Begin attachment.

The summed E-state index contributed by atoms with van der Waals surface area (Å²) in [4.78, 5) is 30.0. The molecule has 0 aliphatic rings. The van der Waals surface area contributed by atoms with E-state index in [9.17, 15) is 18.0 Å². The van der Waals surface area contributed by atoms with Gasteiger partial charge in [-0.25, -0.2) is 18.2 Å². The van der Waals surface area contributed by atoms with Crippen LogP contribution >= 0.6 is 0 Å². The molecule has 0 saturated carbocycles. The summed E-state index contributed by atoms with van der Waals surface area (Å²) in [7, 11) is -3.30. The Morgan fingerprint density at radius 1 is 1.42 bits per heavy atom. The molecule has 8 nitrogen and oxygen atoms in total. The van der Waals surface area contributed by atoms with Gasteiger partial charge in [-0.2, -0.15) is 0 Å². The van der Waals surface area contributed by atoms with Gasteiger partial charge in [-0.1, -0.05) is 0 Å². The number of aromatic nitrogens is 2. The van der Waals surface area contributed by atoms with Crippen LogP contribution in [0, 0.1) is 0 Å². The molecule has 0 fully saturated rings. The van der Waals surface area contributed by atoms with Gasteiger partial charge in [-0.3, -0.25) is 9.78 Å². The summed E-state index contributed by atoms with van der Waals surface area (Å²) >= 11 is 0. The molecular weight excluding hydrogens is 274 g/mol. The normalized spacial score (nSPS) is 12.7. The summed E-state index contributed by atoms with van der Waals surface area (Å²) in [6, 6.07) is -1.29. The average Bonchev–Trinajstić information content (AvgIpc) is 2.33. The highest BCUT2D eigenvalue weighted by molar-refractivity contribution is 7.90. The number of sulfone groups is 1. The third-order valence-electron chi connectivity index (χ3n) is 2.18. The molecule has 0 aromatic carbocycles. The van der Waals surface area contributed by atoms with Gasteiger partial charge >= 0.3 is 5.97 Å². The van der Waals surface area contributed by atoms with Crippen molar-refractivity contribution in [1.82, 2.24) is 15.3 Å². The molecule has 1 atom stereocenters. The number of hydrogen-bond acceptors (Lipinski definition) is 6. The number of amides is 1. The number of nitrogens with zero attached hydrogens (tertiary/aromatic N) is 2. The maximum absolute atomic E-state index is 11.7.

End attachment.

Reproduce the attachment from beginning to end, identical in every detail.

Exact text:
The summed E-state index contributed by atoms with van der Waals surface area (Å²) in [4.78, 5) is 30.0. The molecule has 0 aliphatic rings. The van der Waals surface area contributed by atoms with E-state index in [9.17, 15) is 18.0 Å². The van der Waals surface area contributed by atoms with Gasteiger partial charge in [-0.25, -0.2) is 18.2 Å². The van der Waals surface area contributed by atoms with Crippen LogP contribution >= 0.6 is 0 Å². The molecule has 0 saturated carbocycles. The summed E-state index contributed by atoms with van der Waals surface area (Å²) in [7, 11) is -3.30. The Morgan fingerprint density at radius 1 is 1.42 bits per heavy atom. The molecule has 8 nitrogen and oxygen atoms in total. The van der Waals surface area contributed by atoms with Gasteiger partial charge in [-0.2, -0.15) is 0 Å². The van der Waals surface area contributed by atoms with Gasteiger partial charge in [-0.1, -0.05) is 0 Å². The number of aromatic nitrogens is 2. The van der Waals surface area contributed by atoms with Crippen LogP contribution in [0, 0.1) is 0 Å². The molecule has 0 fully saturated rings. The van der Waals surface area contributed by atoms with Gasteiger partial charge in [-0.3, -0.25) is 9.78 Å². The summed E-state index contributed by atoms with van der Waals surface area (Å²) >= 11 is 0. The molecular weight excluding hydrogens is 274 g/mol. The normalized spacial score (nSPS) is 12.7. The summed E-state index contributed by atoms with van der Waals surface area (Å²) in [6, 6.07) is -1.29. The average Bonchev–Trinajstić information content (AvgIpc) is 2.33. The highest BCUT2D eigenvalue weighted by molar-refractivity contribution is 7.90. The number of sulfone groups is 1. The third-order valence-electron chi connectivity index (χ3n) is 2.18. The molecule has 0 aromatic carbocycles. The van der Waals surface area contributed by atoms with Gasteiger partial charge >= 0.3 is 5.97 Å². The van der Waals surface area contributed by atoms with Crippen molar-refractivity contribution in [1.82, 2.24) is 15.3 Å². The molecule has 1 atom stereocenters. The number of hydrogen-bond acceptors (Lipinski definition) is 6. The number of amides is 1. The number of nitrogens with zero attached hydrogens (tertiary/aromatic N) is 2. The maximum absolute atomic E-state index is 11.7.